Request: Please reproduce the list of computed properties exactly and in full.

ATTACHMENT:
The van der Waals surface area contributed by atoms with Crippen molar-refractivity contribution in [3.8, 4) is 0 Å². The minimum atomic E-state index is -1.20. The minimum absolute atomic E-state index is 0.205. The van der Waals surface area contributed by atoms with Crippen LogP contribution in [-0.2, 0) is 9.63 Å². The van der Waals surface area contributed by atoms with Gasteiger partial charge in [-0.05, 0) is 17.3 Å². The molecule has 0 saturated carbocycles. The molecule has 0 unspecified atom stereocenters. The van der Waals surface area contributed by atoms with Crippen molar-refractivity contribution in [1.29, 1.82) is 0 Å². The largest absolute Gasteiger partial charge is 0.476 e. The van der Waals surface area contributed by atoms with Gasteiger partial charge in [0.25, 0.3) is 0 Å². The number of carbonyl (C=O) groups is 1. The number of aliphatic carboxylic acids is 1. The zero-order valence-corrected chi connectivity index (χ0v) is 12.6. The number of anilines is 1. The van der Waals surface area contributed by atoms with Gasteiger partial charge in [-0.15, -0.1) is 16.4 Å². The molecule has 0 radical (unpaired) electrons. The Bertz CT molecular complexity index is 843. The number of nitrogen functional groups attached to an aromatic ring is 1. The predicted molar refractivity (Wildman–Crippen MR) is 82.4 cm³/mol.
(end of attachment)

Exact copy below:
The van der Waals surface area contributed by atoms with Crippen molar-refractivity contribution in [3.8, 4) is 0 Å². The minimum atomic E-state index is -1.20. The minimum absolute atomic E-state index is 0.205. The van der Waals surface area contributed by atoms with Crippen LogP contribution in [-0.2, 0) is 9.63 Å². The van der Waals surface area contributed by atoms with Gasteiger partial charge in [-0.05, 0) is 17.3 Å². The molecule has 0 saturated carbocycles. The molecule has 0 unspecified atom stereocenters. The van der Waals surface area contributed by atoms with Crippen molar-refractivity contribution in [1.29, 1.82) is 0 Å². The largest absolute Gasteiger partial charge is 0.476 e. The van der Waals surface area contributed by atoms with Gasteiger partial charge in [0.25, 0.3) is 0 Å². The number of carbonyl (C=O) groups is 1. The number of aliphatic carboxylic acids is 1. The zero-order valence-corrected chi connectivity index (χ0v) is 12.6. The number of anilines is 1. The van der Waals surface area contributed by atoms with Gasteiger partial charge in [-0.15, -0.1) is 16.4 Å². The molecule has 0 radical (unpaired) electrons. The Bertz CT molecular complexity index is 843. The number of nitrogen functional groups attached to an aromatic ring is 1. The predicted molar refractivity (Wildman–Crippen MR) is 82.4 cm³/mol.